Chinese Trawler Rams Japanese Patrol Boats

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    Japan has seized a Chinese trawler after it rammed two Japanese coast guard vessels in the waters around the Senkaku Islands. The Chinese government, which also claims ownership of the islands, has demanded the ship and its crew be set free:

    The collisions occurred after a Japanese patrol ship ordered the fishing trawler to cease operations near the rocky islands known as Senkaku in Japan and Diaoyu in China.

    In the ensuing confrontation the Chinese boat’s bow hit the ship’s stern before it sailed off. About 40 minutes later it collided with another Japanese patrol boat.

    China has twice summoned Japan’s ambassador to demand the release of the skipper.

    The captain could be released in a couple of days if he acknowledges the allegation of obstructing public duties resulting in the collision and pays a fine, Masahiro Ichijo, the Japan coast guard spokesman, said. If not, it is likely that he would have to stand trial.

    China’s official media said there could be setbacks to diplomatic relations if Japan did not release Zhan.

    A Yomiuri editorial argues in support of the Japanese government:

    The Chinese boat on Tuesday allegedly ignored orders by JCG patrol vessels to halt and in an attempt to flee collided with two of the JCG vessels. Believing that the fishing boat’s actions were deliberate, the JCG took the captain into custody on suspicion of obstructing official duties of marine safety officers.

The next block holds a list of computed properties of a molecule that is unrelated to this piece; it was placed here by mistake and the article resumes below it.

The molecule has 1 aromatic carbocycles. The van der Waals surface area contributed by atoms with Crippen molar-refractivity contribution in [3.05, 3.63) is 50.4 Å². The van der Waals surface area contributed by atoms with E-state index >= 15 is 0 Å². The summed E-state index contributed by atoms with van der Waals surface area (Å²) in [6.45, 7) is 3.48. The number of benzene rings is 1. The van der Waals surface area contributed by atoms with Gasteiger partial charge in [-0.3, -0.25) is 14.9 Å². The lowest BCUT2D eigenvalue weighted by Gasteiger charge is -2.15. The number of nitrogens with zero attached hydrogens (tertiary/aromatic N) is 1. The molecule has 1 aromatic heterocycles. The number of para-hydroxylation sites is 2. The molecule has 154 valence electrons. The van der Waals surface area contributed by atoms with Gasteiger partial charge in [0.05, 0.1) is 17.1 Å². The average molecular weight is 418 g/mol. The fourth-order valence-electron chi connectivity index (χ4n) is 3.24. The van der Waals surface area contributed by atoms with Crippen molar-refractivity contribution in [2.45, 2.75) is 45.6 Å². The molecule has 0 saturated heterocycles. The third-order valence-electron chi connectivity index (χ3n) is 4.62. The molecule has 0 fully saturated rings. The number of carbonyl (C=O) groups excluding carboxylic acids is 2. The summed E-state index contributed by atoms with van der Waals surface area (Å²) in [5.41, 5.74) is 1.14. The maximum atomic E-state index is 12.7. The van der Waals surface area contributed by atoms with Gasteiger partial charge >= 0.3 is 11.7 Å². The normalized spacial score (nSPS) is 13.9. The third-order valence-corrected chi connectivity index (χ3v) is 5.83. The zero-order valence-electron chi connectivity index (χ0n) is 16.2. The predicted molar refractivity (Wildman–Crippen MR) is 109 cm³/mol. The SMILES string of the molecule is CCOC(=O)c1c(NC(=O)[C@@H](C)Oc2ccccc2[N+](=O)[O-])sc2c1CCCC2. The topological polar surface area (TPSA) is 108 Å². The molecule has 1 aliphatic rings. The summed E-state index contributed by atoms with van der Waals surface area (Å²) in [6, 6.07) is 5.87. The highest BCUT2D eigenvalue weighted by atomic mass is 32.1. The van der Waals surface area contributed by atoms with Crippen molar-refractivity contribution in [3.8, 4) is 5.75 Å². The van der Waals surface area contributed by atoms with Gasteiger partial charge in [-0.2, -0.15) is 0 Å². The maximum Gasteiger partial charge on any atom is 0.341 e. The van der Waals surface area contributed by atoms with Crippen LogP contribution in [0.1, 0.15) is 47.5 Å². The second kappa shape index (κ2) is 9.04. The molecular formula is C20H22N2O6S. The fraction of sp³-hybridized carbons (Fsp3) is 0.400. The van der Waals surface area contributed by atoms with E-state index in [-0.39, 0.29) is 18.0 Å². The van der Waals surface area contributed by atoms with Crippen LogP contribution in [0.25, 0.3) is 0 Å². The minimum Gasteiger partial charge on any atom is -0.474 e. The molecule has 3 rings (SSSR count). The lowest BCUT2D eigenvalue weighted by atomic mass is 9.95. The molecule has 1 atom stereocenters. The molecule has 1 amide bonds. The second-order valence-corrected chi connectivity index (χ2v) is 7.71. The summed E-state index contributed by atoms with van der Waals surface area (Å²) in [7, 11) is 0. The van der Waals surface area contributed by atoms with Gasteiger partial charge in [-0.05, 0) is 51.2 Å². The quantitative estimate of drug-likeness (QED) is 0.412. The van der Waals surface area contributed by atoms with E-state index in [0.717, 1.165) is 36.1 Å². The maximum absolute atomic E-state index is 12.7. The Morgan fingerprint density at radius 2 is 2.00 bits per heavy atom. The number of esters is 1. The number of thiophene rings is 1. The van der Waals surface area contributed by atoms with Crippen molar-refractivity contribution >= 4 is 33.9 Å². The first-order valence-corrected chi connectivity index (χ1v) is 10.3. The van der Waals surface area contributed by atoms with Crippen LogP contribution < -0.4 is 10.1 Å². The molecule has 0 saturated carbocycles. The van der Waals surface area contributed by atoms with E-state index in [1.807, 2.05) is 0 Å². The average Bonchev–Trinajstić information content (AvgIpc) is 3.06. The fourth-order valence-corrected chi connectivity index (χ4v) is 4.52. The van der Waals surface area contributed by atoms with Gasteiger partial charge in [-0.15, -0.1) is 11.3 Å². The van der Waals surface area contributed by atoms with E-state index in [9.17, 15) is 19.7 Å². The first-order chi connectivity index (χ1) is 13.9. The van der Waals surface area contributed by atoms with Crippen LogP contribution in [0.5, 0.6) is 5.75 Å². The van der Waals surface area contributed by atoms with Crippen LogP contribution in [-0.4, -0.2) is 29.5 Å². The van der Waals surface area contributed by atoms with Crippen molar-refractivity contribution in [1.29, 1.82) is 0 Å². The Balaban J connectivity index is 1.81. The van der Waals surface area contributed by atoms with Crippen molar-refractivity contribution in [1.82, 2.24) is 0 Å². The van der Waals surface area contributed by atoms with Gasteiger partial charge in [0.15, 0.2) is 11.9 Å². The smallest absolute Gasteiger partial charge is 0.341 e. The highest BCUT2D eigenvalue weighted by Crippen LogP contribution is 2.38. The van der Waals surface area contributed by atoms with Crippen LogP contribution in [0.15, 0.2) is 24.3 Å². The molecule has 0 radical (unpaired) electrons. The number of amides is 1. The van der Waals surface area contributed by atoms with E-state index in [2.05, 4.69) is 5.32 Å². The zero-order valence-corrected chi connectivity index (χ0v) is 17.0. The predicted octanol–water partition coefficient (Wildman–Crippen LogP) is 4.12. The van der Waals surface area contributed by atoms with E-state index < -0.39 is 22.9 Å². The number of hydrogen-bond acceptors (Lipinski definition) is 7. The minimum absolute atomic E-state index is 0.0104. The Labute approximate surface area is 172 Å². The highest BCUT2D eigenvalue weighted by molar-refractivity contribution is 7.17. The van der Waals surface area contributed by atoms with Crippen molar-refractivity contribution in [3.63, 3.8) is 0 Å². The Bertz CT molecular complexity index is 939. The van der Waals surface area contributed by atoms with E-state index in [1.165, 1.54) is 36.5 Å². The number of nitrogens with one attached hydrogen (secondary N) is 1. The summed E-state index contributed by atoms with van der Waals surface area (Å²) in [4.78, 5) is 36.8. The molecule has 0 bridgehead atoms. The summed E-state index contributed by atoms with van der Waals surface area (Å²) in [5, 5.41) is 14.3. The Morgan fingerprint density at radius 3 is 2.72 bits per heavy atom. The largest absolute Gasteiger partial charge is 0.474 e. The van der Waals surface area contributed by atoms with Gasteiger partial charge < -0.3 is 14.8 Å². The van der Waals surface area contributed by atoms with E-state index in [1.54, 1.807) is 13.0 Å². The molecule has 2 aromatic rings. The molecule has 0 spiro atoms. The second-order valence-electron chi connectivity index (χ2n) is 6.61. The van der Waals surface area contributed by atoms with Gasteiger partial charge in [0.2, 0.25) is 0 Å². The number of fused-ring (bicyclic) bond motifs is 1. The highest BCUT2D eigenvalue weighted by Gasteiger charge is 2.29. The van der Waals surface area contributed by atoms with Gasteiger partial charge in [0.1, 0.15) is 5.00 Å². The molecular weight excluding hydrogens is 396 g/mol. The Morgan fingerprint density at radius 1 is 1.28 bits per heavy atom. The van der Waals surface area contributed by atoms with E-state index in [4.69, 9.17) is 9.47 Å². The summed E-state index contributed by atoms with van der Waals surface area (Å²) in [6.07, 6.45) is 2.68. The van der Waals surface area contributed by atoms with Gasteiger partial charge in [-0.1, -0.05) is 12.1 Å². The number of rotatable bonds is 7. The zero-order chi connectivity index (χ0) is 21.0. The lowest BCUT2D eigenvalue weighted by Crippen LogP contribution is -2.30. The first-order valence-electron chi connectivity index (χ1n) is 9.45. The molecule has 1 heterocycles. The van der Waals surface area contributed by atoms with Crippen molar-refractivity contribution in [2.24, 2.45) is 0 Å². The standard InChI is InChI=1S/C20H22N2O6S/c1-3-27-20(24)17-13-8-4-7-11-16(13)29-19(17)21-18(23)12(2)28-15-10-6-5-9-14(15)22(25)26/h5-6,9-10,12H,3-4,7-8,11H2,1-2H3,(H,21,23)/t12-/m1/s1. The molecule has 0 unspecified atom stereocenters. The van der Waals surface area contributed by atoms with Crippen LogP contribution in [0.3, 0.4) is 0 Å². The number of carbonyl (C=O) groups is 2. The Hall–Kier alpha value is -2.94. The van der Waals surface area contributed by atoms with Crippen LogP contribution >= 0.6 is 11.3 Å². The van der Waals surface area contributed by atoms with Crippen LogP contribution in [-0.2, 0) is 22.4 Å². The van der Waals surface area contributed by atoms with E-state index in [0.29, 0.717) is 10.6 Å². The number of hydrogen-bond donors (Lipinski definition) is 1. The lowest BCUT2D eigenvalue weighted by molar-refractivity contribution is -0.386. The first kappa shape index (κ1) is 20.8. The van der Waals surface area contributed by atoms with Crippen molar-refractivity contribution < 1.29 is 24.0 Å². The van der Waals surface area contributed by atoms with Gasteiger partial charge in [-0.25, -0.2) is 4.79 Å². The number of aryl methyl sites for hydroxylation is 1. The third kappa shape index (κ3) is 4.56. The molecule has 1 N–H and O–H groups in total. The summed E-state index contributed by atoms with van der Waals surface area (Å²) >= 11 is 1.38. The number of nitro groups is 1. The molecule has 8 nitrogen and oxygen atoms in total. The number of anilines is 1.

We hope the JCG will clarify the circumstances surrounding the trawler’s collision with the two patrol vessels as well as illegal fishing by Chinese vessels.


    The Chinese government asserts that the Senkakus belong to China and that, therefore, the trawler was not fishing illegally in Japanese waters. It also protested the captain’s arrest through diplomatic channels.

    However, no country protested when the Meiji government incorporated the islands into Japanese territory in 1895. Under the San Francisco Peace Treaty signed in 1951, the islands were not included among those territories abandoned by Japan.

    China and Taiwan did not claim the islands until the early 1970s, when petroleum and natural gas reserves were found under the ocean floor around the islands in the East China Sea. It is obvious that China’s claim is unreasonable.

    So far, both sides seem to be reacting calmly to the incident. Media reports about anti-Japanese protests in China have noted that they were rather small.

    [hat tip to kobzster]

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